The recession has been tough stint for direct marketers, and forecasts of slow economic growth promise more of the same in the near future.
Budgets have been slashed, and consumers have been keeping their wallets and purses tightly closed. Overall, there is nothing in the headlines to suggest that won’t continue for a while yet.
First there was the run on Northern Rock, then we had postal strikes to contend with, while direct mail volumes are down and response rates are also in decline.
TPS, MPS and Electoral Roll opt-outs are also on the increase. Meanwhile, above-the-line channels are experiencing similar challenges brought about by consumers being spread ever more thinly across fragmenting channels.
Marketers are being sent the clear message that sections of their target audiences no longer want to be bombarded from all angles with unwanted offers, messages, incentives and products. The era of push marketing being enough to boost sales has ended. What consumers want is not the hard sell, but a two-way dialogue with the brands they choose and across the media channels of choice. Engaging with consumers, and recognising that they are key contributors to successful marketing strategies, is the starting point. The end result is the creation of a time relevant conversation beneficial to both brand and buyer. This kind of ’mutual marketing’ process is now needed to bring about change in marketing practices and ensure that target markets remain engaged.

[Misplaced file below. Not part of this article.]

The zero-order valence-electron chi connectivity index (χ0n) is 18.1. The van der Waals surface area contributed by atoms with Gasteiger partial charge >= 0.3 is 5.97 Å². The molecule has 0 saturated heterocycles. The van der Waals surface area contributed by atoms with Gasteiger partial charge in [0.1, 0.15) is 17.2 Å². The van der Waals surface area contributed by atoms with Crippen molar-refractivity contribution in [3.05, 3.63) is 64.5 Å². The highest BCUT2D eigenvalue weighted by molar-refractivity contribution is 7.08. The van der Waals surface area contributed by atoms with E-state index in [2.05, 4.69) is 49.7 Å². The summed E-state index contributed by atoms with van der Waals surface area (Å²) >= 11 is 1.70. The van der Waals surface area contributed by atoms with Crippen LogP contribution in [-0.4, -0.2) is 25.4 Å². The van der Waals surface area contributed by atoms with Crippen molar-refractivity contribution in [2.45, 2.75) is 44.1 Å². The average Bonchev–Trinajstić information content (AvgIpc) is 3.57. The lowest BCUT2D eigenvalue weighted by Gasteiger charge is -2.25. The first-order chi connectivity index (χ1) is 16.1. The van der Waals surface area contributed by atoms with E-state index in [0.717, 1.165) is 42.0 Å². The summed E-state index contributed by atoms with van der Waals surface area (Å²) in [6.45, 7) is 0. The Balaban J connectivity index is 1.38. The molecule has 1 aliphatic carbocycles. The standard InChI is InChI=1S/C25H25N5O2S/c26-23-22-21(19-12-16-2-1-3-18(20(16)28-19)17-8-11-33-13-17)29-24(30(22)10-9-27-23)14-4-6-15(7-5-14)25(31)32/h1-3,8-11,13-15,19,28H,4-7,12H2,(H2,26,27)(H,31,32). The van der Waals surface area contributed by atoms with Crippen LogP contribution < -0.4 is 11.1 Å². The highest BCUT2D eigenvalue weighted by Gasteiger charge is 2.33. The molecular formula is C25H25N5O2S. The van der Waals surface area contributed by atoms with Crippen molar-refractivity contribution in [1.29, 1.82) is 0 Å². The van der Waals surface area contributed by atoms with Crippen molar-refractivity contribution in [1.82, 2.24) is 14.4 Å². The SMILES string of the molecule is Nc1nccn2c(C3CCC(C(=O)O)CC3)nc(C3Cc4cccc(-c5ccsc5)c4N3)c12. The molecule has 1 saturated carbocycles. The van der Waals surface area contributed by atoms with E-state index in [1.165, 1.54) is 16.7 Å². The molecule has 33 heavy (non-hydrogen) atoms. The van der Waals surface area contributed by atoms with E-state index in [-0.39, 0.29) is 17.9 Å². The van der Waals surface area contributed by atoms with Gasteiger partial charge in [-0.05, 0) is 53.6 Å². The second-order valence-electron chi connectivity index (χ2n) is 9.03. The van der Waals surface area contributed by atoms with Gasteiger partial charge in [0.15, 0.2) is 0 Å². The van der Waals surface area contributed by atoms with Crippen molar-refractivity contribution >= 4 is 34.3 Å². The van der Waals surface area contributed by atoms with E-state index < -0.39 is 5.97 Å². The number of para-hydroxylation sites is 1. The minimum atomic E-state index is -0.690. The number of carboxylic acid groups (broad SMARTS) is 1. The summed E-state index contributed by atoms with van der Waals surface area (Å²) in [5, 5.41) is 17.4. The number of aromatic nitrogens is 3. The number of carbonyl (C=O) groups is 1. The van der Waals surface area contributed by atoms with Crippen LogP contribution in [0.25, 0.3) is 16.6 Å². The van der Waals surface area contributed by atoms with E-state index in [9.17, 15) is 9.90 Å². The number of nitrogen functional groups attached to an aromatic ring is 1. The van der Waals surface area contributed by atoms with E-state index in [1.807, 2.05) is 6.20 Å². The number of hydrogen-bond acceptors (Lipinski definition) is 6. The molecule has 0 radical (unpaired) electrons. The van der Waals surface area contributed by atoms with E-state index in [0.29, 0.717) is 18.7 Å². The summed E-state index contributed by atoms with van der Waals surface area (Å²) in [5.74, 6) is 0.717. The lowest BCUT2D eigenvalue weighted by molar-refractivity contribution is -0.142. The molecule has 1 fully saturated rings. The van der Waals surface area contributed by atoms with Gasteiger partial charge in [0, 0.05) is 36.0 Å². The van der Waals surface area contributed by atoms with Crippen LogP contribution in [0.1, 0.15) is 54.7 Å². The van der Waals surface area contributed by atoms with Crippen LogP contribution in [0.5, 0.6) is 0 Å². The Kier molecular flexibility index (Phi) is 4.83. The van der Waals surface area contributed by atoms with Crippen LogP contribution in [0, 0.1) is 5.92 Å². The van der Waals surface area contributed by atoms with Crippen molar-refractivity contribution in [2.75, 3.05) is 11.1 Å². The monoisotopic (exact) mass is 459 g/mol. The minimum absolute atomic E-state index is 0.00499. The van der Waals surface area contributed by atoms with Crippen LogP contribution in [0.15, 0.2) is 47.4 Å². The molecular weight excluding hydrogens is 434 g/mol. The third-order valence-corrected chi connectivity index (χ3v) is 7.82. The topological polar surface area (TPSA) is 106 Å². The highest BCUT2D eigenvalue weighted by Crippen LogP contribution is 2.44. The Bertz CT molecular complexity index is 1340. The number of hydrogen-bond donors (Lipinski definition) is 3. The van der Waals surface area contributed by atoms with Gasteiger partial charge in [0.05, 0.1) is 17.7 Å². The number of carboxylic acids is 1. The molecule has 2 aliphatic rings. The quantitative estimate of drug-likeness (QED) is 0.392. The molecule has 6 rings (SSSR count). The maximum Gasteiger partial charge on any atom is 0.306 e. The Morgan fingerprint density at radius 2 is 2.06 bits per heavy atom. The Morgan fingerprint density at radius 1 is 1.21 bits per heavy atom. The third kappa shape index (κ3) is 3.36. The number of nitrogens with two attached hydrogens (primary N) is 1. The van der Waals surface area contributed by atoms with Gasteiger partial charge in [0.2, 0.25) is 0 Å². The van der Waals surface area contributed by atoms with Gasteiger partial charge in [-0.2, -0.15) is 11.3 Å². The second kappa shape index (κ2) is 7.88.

By bringing together the worlds of real-time online research and marketing data insights, marketers can ensure that spend is both highly targeted and measurable, and activities are more properly matched to interested audiences.
Marketers who aim to give customers what they desire, when they want it need in-depth insights into their purchasing behaviours. Consumers are more likely to willingly provide these key personal insights if they are guaranteed something useful in return – be it special offers, new distribution channels, a makeover of the marketing message or even tweaks to the product itself.
So make the most of your existing multi-channel data and real-time research: listen to what people are telling you. This, in turn, will strengthen an individual’s engagement with a product or company; they will want to know more about the brand and begin to feel it is a positive part of their everyday lives.
An individual is much more likely to stick with a ’friendly’ or useful brand. The more someone buys a product, the deeper the relationship becomes, until they can be counted as loyal consumers, or even brand advocates. And this loyalty should make it much easier for marketers to glean the greater insight into the profile of their customer base that they crave.
Those companies that don’t engage with today’s more technology-empowered, brand-savvy consumers risk damaging whatever relationship they had with them forever.